So you like to cook, but unlike Julia Child, you haven’t bought every kitchen gadget ever made. And walking into Williams-Sonoma can be a little overwhelming. There are so many potentially useful gadgets! I mean – ebelskiver pans! Garlic zooms! Storm Trooper spatulas! (Okay, I totally bought that last one.) But for those of you (I’m guessing most of you) who don’t have endless cash to toss on kitchen utensils, here are three items you might not have in your box of kitchen tools from college that you might actually use anyway.
The Marble Rolling Pin: Unlike the wooden rolling pin, or the plastic one, or even the ceramic one, the marble rolling pin has both the heft necessary to roll pastries and other doughs flat as well as the ability to stay colder, longer, which helps to keep the shortening and butter in pastry doughs cold, thus retaining their consistency and not melting before you put them in the oven. (This is important. Ask Alton Brown why.) Plus, marble rolling pins have a better smoothness that, if well-cared for, tend to retain their smooth texture longer than wooden, synthetic, and ceramic versions. In a pinch, you can use a rolling pin for cookies, pies, quiches, piroshkis, empanadas and other pocket-style food items, pizzas, and basically whatever you need to roll out really flat. Plus, you can use it to crush garlic, crumble dried breads for toppings, and crack nuts. You can see how it transcends a lot of different food scenarios. For its multiple purposes, as well as its general beauty and utility, this is one worthwhile kitchen splurge.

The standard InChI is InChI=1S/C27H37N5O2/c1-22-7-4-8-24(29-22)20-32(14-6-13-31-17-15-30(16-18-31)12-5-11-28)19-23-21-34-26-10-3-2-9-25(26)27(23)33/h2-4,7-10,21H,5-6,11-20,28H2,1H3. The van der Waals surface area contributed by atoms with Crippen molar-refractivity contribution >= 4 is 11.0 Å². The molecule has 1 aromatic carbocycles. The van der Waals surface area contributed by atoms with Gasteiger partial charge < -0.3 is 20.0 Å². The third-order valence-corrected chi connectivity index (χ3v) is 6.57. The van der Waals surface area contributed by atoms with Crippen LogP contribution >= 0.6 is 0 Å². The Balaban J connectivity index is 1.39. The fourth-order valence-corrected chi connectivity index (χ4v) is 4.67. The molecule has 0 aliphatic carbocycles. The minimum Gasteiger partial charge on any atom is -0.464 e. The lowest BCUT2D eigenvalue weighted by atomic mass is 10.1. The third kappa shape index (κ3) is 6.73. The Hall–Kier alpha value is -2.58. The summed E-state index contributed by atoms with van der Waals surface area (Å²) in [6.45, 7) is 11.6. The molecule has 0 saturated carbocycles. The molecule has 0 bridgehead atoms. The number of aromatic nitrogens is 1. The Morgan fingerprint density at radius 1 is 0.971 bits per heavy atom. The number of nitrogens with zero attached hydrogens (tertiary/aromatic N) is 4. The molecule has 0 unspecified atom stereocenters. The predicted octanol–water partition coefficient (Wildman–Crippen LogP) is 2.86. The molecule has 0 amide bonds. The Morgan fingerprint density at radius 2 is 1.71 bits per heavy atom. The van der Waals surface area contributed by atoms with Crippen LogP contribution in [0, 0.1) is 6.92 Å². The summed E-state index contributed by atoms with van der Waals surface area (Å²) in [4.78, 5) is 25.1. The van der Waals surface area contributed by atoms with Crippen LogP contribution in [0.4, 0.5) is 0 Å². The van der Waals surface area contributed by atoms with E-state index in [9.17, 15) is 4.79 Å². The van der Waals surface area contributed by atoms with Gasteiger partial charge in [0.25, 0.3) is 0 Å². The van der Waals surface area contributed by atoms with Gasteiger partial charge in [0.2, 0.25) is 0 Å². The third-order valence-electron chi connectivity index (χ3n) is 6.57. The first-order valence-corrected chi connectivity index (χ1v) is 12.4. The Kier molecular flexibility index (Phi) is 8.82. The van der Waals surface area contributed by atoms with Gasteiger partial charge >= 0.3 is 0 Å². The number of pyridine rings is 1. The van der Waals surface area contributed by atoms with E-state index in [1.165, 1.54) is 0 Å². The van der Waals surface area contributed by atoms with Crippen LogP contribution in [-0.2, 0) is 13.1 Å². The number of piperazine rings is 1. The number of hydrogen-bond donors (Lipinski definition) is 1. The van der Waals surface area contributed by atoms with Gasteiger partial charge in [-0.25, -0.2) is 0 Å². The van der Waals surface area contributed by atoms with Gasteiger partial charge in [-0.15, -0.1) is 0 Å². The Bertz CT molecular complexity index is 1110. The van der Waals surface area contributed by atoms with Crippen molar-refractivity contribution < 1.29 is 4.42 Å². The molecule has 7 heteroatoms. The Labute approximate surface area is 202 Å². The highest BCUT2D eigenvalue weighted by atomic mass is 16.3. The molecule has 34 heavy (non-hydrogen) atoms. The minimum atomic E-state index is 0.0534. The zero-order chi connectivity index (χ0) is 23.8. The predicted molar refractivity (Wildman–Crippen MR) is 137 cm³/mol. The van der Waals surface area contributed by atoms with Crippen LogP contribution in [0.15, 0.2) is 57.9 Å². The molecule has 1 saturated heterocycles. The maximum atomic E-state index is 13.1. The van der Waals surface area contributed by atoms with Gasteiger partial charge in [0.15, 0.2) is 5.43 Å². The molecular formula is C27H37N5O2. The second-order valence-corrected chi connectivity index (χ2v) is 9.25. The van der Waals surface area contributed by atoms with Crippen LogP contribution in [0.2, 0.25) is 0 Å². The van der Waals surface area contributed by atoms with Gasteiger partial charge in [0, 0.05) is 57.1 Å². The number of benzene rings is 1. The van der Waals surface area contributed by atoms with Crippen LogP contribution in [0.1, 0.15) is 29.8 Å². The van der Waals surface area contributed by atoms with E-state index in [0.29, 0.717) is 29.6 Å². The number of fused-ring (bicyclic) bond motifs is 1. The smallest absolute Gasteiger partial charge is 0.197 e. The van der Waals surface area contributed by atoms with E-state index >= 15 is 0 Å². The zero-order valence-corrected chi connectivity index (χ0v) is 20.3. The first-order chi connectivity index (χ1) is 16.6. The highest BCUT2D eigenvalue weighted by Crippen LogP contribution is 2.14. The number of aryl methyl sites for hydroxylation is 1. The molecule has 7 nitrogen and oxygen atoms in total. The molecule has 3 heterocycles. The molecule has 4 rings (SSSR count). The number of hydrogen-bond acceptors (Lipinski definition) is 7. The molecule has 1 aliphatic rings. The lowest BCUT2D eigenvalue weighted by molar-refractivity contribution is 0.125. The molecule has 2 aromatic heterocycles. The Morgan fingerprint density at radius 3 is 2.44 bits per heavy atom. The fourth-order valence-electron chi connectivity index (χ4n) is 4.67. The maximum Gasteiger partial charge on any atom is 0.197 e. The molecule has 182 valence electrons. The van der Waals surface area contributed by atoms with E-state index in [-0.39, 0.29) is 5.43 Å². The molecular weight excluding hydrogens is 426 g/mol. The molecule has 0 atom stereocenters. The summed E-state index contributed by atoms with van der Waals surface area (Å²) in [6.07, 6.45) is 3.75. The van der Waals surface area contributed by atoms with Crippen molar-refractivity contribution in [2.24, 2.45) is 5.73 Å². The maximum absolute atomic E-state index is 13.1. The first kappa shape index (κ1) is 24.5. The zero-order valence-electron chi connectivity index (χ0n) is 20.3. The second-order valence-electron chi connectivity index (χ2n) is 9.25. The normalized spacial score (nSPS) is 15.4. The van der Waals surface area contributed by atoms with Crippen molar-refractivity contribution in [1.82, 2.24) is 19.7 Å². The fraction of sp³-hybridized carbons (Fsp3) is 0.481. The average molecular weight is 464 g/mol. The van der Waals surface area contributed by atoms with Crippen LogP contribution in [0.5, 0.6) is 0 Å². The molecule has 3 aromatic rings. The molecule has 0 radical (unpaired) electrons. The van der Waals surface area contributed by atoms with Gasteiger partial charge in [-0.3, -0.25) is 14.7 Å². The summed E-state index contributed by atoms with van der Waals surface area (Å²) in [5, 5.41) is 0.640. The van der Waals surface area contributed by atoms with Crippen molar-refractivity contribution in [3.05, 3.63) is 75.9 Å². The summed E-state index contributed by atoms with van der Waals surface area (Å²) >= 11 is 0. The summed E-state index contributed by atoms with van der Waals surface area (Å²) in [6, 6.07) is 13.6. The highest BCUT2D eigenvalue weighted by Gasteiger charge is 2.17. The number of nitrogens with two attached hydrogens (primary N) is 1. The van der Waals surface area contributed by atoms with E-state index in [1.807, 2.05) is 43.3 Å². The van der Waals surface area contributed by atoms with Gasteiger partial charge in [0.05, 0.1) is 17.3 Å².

The Large Dutch Oven…With a Lid: And with a lid that fits, I might add. Large Dutch ovens let you make huge batches of whatever you like: soups, stock, sauces, preserves, pasta for a crowd, and so forth. Large batches mean being able to cook ahead and freeze things in smaller batches, so that makes this item a score for anyone pressed for time. This size also makes it ideal for projects that require a lot of room; poaching eggs comes to mind. The lid makes for easy draining of water, as well as lid-on cooking when that’s what your recipe calls for. A lid that fits is a precious thing; ill-fitting lids can be clumsy and tend to defeat the purpose. You can store things in the fridge in a pot with a properly-fitting lid, as well, which goes a long way toward cutting down food waste. If I had to get more specific, I’d avoid anything with Teflon or other synthetic non-stick coated surfaces, as those tend, over time, to wear down and flake off into your food. You don’t want to ingest those. Instead, go for a model that distributes heat evenly, like a copper-bottomed model, or else a heavy-duty, enameled cast iron model (such as those offered by Staub and Le Creuset).
The Medium Skillet with Sloping Sides: This might seem obvious, but you’d be surprised how many homes I’ve been in that have only very large skillets (like, wok size) or very very small ones (like, single fried-egg size). In fact, most boxed sets of cookware tend to carry the two extremes instead of a solid compromise. A good medium skillet will be roughly the size you want an omelet to be before you fold it in half, which is my main purpose for desperately needing to own one, but that size also happens to be big enough for stir-fry for two, browning taco meat, sauteeing all sorts of things, and generally getting shit done in the kitchen for two adults. I’ve listed my arguments against nonstick surfaces above, but whatever you get, try to aim for sides that slope up instead of directly vertical sides, so that slipping things out of the pan and onto a plate is easier. And try to aim for sides that are about 2″ in height; too short, and you won’t be able to hold a large enough quantity in the pan, not to mention it makes stirring messy things a lot easier when you’ve got some height holding them in.
Well, those are my three quality kitchen splurges. What are yours?